Because private schools are organized as non-profit organizations, they must annually file a tax return that includes information about the pay of their most highly compensated employees. Although the returns mostly cover fiscal years that involve parts of two calendar years, the IRS requires that the compensation reporting cover the most recently completed calendar year.

Due to the complexity of their returns, large colleges and universities routinely take filing extensions that result in a significant time lag between the period covered by their most recent return and the date they file.

Baylor’s new return covers a tax year from June 1, 2014 through May 31, 2015, making 2014 the most recently completed calendar year.

Ohio State sets NFL draft record with 10 picks through three rounds

CHICAGO, IL - APRIL 28:  Eli Apple of Ohio State holds up a jersey after being picked #10 overall by the New York Giants during the first round of the 2016 NFL Draft at the Auditorium Theatre of Roosevelt University on April 28, 2016 in Chicago, Illinois.  (Photo by Jon Durr/Getty Images)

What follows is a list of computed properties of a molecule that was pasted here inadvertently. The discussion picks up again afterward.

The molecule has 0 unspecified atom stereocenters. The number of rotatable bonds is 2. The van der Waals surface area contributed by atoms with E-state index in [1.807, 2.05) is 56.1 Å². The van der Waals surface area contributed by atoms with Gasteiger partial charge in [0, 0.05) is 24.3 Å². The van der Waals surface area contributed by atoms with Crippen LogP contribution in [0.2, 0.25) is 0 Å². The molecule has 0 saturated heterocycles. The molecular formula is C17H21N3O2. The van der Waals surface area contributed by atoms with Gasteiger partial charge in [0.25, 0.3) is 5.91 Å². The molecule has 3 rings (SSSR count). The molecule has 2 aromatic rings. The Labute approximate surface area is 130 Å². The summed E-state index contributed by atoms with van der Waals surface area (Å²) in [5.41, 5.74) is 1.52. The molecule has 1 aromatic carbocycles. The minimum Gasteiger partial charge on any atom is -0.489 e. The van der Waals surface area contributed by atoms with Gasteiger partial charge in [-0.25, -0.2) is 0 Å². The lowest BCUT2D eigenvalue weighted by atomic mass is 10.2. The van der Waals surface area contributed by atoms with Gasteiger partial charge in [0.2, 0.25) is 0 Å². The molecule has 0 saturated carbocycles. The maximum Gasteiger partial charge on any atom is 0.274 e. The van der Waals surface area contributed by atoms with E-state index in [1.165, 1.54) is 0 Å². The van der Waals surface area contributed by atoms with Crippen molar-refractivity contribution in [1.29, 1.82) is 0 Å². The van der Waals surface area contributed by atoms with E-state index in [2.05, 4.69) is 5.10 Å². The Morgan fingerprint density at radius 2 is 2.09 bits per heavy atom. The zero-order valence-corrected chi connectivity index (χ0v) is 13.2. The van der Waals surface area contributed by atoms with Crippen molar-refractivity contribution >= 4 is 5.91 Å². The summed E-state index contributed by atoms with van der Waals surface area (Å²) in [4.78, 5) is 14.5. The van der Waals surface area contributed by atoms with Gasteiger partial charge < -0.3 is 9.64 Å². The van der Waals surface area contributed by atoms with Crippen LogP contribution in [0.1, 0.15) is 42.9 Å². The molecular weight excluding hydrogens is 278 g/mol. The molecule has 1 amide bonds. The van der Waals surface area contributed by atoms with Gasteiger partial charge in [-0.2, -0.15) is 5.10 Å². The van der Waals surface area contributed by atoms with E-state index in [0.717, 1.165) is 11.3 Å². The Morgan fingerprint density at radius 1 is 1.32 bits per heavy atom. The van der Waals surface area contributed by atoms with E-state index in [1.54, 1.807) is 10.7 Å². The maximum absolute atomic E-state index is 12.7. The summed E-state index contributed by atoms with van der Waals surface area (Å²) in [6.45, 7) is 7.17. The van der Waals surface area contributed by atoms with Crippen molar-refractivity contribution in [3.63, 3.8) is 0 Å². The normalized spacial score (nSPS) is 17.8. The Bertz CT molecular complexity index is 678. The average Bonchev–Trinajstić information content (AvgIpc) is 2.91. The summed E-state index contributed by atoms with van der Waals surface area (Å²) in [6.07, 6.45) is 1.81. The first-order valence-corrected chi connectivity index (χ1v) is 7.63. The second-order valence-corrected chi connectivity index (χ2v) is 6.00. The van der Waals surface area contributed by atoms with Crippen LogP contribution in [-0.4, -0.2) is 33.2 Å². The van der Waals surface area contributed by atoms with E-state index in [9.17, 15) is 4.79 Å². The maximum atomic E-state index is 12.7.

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Ohio State had a banner first day of the 2016 NFL draft with five Buckeyes selected, although they fell one short of tying the 2004 Miami Hurricanes for most first-round picks in a single year.  A day later, they first matched then set a couple of draft standards.

In Friday’s second round, two more Buckeyes were drafted — wide receiver Michael Thomas and safety Vonn Bell.  That pushed OSU’s total to seven, tying USC in 2008 and Tennessee in 2000 for the most selections through the first two rounds since the common era began in 1967.